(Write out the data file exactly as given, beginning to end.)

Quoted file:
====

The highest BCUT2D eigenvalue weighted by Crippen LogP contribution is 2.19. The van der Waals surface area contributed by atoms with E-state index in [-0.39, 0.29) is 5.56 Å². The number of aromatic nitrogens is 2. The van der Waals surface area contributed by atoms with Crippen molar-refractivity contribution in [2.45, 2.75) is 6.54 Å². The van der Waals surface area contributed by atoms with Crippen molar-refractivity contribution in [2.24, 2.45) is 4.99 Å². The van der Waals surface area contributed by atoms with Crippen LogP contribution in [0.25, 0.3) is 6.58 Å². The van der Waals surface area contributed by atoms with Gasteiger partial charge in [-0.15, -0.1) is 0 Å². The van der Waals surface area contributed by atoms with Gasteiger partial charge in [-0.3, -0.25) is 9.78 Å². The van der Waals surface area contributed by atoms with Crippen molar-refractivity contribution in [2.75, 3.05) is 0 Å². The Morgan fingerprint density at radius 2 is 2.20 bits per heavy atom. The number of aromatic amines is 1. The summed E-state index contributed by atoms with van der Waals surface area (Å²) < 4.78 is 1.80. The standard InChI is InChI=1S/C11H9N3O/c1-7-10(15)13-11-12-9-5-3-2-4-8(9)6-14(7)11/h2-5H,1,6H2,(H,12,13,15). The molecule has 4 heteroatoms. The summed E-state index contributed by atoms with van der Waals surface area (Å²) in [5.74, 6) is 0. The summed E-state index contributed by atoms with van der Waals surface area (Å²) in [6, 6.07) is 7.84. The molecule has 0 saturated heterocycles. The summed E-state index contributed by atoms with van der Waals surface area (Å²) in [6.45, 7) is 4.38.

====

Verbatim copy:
The highest BCUT2D eigenvalue weighted by Crippen LogP contribution is 2.19. The van der Waals surface area contributed by atoms with E-state index in [-0.39, 0.29) is 5.56 Å². The number of aromatic nitrogens is 2. The van der Waals surface area contributed by atoms with Crippen molar-refractivity contribution in [2.45, 2.75) is 6.54 Å². The van der Waals surface area contributed by atoms with Crippen molar-refractivity contribution in [2.24, 2.45) is 4.99 Å². The van der Waals surface area contributed by atoms with Crippen LogP contribution in [0.25, 0.3) is 6.58 Å². The van der Waals surface area contributed by atoms with Gasteiger partial charge in [-0.15, -0.1) is 0 Å². The van der Waals surface area contributed by atoms with Gasteiger partial charge in [-0.3, -0.25) is 9.78 Å². The van der Waals surface area contributed by atoms with Crippen molar-refractivity contribution in [2.75, 3.05) is 0 Å². The Morgan fingerprint density at radius 2 is 2.20 bits per heavy atom. The number of aromatic amines is 1. The summed E-state index contributed by atoms with van der Waals surface area (Å²) < 4.78 is 1.80. The standard InChI is InChI=1S/C11H9N3O/c1-7-10(15)13-11-12-9-5-3-2-4-8(9)6-14(7)11/h2-5H,1,6H2,(H,12,13,15). The molecule has 4 heteroatoms. The summed E-state index contributed by atoms with van der Waals surface area (Å²) in [5.74, 6) is 0. The summed E-state index contributed by atoms with van der Waals surface area (Å²) in [6, 6.07) is 7.84. The molecule has 0 saturated heterocycles. The summed E-state index contributed by atoms with van der Waals surface area (Å²) in [6.45, 7) is 4.38.